In this post, I talk about how to strengthen your abs and why it’s important.
The core of our bodies is made up of the muscles of our midsection, front, back, and sides. They include our abdominal muscles, back muscles and the muscles around the pelvis.
The core muscles, especially the abdominal muscles, play very important roles in the performance of both our daily and any athletic activities. In other words, they’re not just pretty and for show-off. Although that’s fun, too, isn’t it!
Before running right out to start an aggressive abdominal workout program, please talk to your doctor to make sure you have no condition that could or should prevent or limit you from abdominal workouts. Umbilical hernias are one example. I have an umbilical hernia and speak from experience.
You can find abdominal exercises online that work for certain conditions. Personally, I have chosen to do light abdominal work under my trainer’s guidance, and all is well so far! But do talk with your doctor before you start.
IMPORTANCE OF ABDOMINAL & CORE WORKOUTS
The Mayo Clinic explains that strong core muscles make it easier to do many physical activities. Therefore, core exercises are an important part of a well-rounded fitness program. And they provide other important benefits.
Specifically, core exercises build abs and other core muscles thereby improving balance and stability. They train the muscles in your pelvis, lower back, hips and abdomen to work together. This produces the balance and stability necessary for our daily and athletic activities.
Many successfully-performed sports and other physical activities require stable core muscles. For example, think about watching your favorite golfer take her/his first, powerful swing at the tee. See that dramatic turning of the body? That’s a fully implicated core if ever I saw one! Could this be you?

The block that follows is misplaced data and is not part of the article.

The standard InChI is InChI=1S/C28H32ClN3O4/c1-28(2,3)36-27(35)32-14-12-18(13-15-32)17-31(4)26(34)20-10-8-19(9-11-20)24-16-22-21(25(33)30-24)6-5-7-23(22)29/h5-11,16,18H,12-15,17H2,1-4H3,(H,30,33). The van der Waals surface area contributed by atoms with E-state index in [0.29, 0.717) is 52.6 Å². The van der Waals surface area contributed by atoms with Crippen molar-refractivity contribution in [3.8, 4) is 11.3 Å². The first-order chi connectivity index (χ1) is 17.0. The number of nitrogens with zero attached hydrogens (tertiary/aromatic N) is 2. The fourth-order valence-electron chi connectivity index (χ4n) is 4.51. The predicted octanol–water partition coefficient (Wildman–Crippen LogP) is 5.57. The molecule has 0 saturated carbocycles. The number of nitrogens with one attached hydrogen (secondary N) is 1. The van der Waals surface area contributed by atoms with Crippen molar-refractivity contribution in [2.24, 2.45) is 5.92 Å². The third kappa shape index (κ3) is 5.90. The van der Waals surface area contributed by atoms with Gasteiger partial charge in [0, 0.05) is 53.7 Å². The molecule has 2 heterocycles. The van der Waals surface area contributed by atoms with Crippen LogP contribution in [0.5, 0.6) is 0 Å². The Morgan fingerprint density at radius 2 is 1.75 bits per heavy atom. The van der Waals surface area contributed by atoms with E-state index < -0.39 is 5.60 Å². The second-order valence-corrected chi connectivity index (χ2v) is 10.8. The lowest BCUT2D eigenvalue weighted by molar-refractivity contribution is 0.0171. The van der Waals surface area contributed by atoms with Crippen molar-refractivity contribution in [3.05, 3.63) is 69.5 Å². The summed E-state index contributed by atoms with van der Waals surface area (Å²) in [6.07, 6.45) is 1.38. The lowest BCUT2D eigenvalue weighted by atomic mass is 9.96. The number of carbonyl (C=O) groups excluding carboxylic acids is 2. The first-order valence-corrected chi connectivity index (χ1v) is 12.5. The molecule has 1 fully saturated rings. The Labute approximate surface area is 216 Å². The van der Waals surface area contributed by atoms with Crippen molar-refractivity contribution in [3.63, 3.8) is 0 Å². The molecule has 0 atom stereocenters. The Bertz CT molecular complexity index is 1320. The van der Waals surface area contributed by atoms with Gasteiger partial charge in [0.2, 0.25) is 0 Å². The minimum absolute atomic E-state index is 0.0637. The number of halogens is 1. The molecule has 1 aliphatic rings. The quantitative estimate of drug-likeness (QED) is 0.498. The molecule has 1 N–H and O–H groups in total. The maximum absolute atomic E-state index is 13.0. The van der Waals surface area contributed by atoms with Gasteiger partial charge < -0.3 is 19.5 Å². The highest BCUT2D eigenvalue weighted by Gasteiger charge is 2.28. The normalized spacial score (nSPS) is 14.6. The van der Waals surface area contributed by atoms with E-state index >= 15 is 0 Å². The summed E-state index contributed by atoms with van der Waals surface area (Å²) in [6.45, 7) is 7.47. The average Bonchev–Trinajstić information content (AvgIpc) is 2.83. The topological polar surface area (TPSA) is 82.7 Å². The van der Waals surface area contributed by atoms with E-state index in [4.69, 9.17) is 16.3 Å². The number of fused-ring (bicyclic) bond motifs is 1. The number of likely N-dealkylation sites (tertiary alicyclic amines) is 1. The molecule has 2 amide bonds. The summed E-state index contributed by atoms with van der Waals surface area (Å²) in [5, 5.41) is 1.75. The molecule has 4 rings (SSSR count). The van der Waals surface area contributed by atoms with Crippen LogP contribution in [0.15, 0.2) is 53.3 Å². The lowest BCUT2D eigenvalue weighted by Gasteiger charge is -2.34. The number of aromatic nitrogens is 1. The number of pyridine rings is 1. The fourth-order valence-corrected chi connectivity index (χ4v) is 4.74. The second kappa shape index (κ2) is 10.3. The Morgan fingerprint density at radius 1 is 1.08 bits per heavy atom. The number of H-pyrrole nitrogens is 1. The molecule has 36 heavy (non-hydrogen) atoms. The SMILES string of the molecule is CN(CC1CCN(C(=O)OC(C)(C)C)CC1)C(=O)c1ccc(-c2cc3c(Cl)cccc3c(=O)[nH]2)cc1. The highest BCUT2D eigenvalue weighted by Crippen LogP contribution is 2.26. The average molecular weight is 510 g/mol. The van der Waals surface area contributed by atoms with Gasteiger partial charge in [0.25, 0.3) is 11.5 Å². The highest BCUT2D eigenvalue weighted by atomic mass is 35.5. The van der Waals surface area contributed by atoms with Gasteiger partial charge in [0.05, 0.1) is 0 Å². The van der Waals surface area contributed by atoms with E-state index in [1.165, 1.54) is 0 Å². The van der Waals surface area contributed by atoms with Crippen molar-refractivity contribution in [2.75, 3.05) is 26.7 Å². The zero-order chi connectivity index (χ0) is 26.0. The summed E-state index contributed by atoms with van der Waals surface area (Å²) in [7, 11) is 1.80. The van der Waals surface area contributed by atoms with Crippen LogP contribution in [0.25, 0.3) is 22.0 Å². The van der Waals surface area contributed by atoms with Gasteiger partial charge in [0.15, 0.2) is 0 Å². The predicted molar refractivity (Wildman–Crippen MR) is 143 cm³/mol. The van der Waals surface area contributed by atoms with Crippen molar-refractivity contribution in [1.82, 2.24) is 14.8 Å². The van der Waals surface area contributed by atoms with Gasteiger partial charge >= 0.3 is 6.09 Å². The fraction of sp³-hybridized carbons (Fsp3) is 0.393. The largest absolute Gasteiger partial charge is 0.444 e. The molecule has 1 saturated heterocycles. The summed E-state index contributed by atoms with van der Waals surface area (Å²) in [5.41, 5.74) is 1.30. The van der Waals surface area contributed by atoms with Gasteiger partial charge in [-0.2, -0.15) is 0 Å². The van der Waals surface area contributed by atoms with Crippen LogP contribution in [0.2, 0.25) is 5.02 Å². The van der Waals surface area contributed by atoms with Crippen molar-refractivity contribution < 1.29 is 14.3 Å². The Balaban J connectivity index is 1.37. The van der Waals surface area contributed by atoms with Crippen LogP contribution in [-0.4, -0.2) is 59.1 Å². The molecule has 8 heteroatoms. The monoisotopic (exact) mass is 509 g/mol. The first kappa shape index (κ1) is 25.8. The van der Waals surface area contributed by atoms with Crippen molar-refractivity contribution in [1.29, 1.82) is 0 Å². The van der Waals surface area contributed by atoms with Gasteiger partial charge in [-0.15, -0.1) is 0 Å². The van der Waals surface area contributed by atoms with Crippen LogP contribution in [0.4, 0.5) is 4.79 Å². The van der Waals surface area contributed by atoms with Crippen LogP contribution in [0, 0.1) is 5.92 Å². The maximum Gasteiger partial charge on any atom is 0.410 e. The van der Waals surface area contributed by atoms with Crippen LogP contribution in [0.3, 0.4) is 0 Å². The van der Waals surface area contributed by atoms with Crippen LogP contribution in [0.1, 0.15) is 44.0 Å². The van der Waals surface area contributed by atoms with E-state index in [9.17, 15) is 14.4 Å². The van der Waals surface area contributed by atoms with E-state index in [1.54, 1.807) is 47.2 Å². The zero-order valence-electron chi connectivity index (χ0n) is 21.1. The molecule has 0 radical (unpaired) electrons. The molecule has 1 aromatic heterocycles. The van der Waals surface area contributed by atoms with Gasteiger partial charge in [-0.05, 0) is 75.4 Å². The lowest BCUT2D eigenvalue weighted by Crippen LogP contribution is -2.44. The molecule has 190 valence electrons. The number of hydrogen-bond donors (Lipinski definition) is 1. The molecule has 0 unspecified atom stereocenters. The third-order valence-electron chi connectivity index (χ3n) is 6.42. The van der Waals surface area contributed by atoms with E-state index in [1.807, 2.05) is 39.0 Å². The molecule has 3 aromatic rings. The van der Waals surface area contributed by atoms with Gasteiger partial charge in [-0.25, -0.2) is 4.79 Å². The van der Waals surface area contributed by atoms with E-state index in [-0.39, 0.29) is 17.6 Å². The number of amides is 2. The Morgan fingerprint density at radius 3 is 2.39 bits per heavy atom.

Or reaching for something on the top shelf at home or the grocery store. And turning your body to see what traffic is coming from your left before making a right turn when you’re driving. Or reaching down to tie your shoelaces. I think you’re getting the point – yeah?
Additionally, core exercises can help build and tone your abs. They are essential to abdominal muscle definition. Although it takes aerobic activity to burn abdominal fat, core exercises can strengthen and tone the underlying muscles.
Furthermore, strong abdominal and other core muscles can prevent poor posture, lower back pain, and muscle injuries. They can also prevent lower back pain.
So, with all this in mind, let’s take a look at these workouts. By the way, this is nowhere near a definitive list of the different types of workouts you can do. There’s soooo much available on the internet, including the list from the Mayo Clinic at one of the links, above. Just do a search, and you’re likely to find exactly what you’re looking for. And a trainer will also give you guidance.
And don’t forget to BREATHE as you do any of these! See my posts about the importance of breathing during workouts and how to do it correctly:
What constitutes correct breathing.
Breathing in the context of exercise.